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Welcome to The Once Lost Wanderer. The name is derived from two poems: Amazing Grace by reformed slave trader John Newton, and All That is Gold Does Not Glitter by J.R.R. Tolkien.

Saturday, November 21, 2015

Picnic at Hanging Rock by Joan Lindsay



This novel satisfies square O3 of 2015 Classics Bingo: Classic of Asia or Oceania (Australia to be precise). It is not part of my 100 Greatest Novels Quest.

I was fairly excited about reading this – the synopsis from Goodreads intrigued me:

Everyone at Appleyard College for Young Ladies agreed it was just right for a picnic at Hanging Rock. After lunch, a group of three of the girls climbed into the blaze of the afternoon sun, pressing on through the scrub into the shadows of Hanging Rock. Further, higher, till at last they disappeared.

They never returned.

I’m a puzzle solver professionally, so I was ready for a good mystery. Lindsay created some marvelous characters, and I was captivated early. I read through this quickly as I was thoroughly enjoying it – and then – the ending.

SPOILER ALERT – The following contains a spoiler

Though I don’t know how I could spoil it, when reading the novel doesn’t even spoil the ending. The mystery is never solved. The reader isn’t presented differing plausible solutions to choose from. There isn’t a hint of a suspect…because there isn’t a hint of a crime. There isn’t really a hint of an accident either, though that is the most likely explanation.

To be blunt, I felt cheated. I’ve read other novels that leave you wondering, but this didn’t even leave me wondering – just huh – never found em.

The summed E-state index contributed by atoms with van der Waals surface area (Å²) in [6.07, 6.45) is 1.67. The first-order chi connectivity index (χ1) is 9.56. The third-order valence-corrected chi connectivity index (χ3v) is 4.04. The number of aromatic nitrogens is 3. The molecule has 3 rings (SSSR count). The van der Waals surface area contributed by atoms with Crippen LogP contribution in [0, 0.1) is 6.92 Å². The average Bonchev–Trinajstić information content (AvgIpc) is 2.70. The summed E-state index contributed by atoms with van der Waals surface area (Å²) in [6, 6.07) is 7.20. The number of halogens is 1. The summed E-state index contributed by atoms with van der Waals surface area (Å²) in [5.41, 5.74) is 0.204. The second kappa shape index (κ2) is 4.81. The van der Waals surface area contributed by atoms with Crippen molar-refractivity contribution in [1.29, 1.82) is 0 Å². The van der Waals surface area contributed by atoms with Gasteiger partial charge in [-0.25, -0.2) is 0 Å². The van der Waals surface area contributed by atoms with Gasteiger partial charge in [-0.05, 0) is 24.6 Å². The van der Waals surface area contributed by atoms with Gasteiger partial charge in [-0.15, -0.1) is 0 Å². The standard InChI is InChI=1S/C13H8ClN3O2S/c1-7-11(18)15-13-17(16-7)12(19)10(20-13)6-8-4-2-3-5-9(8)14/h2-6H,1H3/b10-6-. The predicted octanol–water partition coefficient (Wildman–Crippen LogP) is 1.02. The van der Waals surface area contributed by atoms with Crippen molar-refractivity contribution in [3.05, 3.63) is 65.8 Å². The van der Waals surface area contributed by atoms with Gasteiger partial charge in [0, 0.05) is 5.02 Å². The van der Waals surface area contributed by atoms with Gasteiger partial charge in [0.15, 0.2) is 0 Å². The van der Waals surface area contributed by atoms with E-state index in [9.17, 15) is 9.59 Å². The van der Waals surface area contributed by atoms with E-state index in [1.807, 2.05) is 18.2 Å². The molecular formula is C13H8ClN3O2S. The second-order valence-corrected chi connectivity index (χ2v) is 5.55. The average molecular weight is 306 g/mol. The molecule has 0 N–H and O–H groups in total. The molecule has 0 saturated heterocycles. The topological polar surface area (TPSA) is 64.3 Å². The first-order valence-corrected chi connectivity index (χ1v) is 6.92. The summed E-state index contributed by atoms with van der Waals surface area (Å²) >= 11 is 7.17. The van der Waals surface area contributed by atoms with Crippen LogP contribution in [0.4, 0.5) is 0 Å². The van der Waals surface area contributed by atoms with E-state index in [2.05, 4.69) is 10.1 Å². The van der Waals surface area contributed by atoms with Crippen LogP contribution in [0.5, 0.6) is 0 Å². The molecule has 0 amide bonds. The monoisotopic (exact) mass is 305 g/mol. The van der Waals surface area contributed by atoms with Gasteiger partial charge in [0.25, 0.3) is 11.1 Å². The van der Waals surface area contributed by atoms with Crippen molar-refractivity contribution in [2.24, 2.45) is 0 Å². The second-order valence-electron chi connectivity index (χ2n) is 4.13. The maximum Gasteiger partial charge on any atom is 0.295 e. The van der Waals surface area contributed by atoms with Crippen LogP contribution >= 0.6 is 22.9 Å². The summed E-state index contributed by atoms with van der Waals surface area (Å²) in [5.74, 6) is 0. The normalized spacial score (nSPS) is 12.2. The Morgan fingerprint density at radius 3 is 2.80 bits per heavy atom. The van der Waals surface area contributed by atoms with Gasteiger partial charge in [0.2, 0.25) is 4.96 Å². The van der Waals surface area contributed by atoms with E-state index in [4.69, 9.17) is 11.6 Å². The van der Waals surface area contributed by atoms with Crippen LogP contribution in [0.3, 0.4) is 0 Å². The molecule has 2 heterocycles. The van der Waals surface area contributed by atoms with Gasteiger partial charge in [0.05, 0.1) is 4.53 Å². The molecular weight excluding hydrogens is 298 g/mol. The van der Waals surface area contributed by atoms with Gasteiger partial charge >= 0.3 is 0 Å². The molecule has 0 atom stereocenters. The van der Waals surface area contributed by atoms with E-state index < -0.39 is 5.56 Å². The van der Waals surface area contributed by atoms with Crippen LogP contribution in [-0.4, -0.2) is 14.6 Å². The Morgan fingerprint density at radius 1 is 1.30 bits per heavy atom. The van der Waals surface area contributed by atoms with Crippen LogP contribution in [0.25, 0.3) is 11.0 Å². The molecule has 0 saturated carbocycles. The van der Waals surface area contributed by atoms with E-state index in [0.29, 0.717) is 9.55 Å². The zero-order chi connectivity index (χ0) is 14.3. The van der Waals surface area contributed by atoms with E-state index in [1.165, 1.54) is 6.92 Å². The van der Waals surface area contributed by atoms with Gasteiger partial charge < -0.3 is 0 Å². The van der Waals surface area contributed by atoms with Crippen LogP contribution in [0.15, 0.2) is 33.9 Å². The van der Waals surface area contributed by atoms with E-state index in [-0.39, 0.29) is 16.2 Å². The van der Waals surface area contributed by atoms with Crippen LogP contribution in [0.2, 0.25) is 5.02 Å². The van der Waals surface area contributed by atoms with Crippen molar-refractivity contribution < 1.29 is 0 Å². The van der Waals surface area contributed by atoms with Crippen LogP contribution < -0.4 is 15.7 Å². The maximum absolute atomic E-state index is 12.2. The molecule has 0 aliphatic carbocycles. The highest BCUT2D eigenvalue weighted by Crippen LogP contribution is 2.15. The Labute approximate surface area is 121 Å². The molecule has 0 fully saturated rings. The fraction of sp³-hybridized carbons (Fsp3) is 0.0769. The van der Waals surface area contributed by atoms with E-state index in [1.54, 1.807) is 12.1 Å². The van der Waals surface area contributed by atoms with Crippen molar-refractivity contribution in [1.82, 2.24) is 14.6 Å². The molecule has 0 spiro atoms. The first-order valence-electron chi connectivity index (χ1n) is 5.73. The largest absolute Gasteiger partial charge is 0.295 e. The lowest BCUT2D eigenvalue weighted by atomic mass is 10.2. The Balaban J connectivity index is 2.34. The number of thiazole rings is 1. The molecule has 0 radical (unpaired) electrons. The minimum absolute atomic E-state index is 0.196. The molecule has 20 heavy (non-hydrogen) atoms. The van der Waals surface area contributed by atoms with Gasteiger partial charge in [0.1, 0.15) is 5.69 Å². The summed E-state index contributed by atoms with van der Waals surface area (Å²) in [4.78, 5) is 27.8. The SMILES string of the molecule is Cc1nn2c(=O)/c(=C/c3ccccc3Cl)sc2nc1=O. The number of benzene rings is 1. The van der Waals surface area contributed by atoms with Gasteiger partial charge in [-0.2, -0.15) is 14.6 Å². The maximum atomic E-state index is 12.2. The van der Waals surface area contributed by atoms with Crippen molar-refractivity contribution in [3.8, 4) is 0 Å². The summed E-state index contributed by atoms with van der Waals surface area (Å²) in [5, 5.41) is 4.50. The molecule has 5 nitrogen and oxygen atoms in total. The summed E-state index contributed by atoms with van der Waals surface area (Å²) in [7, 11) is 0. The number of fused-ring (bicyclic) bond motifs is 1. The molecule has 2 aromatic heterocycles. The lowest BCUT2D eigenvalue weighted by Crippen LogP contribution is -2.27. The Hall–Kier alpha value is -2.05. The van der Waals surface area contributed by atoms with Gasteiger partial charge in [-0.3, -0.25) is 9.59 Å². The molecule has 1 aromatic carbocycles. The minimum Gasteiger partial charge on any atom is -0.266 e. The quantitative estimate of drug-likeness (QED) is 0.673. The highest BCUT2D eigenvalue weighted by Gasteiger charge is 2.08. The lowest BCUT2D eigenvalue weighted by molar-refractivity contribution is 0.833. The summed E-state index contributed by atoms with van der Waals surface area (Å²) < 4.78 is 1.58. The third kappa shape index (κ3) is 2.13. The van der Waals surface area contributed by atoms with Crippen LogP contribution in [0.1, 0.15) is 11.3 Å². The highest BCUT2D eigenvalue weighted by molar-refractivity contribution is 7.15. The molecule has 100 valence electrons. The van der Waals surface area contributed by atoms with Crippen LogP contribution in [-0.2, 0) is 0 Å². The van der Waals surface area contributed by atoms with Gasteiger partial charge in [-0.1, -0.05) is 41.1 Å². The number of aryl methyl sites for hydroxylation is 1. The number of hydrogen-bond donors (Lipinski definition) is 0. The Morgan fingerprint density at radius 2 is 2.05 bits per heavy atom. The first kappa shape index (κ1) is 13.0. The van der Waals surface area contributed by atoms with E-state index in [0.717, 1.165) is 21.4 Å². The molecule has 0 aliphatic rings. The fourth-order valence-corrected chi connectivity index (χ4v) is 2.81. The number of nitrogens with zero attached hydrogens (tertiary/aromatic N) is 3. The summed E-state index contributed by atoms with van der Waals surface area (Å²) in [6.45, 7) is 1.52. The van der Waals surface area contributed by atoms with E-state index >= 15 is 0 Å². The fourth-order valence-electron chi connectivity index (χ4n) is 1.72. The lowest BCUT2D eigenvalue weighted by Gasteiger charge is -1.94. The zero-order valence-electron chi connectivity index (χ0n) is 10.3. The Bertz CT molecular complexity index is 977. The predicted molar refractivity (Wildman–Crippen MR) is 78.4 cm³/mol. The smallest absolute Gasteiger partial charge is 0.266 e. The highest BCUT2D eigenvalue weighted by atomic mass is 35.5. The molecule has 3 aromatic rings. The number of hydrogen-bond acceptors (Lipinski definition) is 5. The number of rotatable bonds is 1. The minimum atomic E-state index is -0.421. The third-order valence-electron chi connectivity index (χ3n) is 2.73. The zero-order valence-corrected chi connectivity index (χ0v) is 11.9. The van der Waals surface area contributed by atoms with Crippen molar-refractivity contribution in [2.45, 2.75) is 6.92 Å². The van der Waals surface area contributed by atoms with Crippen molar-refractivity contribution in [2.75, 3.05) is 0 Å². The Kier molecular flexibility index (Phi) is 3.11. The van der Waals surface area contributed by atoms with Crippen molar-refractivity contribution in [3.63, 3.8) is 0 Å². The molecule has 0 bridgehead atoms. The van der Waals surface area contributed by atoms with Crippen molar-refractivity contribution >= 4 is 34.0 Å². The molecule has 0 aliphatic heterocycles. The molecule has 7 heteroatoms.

I did like some little snippets of thoughtful prose that Lindsay, the omniscient narrator, put in now and then amongst the dialogue or third person narrative.

Although we are necessarily concerned, in a chronicle of events, with physical action by the light of the day, history suggests that the human spirit wanders farthest in the silent hours between midnight and dawn. Those dark fruitful hours, seldom recorded, whose secret flowering breed peace and war, loves and hates, the crowning or uncrowning of heads.

Or in describing the life altering consequences of what we may deem insignificant acts:  Just as he himself by a few casual words this morning had effectively shaped the destinies of Tom and Minnie, so had Irma’s father, in a moment of generous impulse, altered the entire course of Albert’s life. It is probably just as well for our nervous equilibrium that such cataclysms of personal fortune are usually disguised as ordinary everyday occurrences, like the choice of boiled or poached eggs for breakfast.

And Lindsay creates some fabulous characters, and I could almost consider this a character driven novel, except – there is a plot, a maddeningly captivating plot, that is not brought to any kind of closure.

One other little thing that amused me. At one point the narrative mentions that Easter is approaching and later the same paragraph speaks of autumn. That threw me for a second. Then I remembered – Down Under.

So, some beautiful prose, marvelous characters but meh. I’m sure there is a better choice I could have made for an Australian classic; I’m not a fan of Picnic at Hanging Rock.

3 comments:

  1. I refrained from reading the spoiler, but appreciate your review for its thoroughness and honesty. Even more intrigued to read it now! :)

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  2. One of the reasons I've put off reading this book is because I know the ending. The movie wasn't great either.

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    1. Glad I'm not the only one. Back when I was excited about the book, I was also excited about watching the film, but then the ending put me off, plus I watched a trailer for the film and it looked sort of awful. Oh well...I checked the box (the BINGO square to be precise). Thanks for the feedback Carol.

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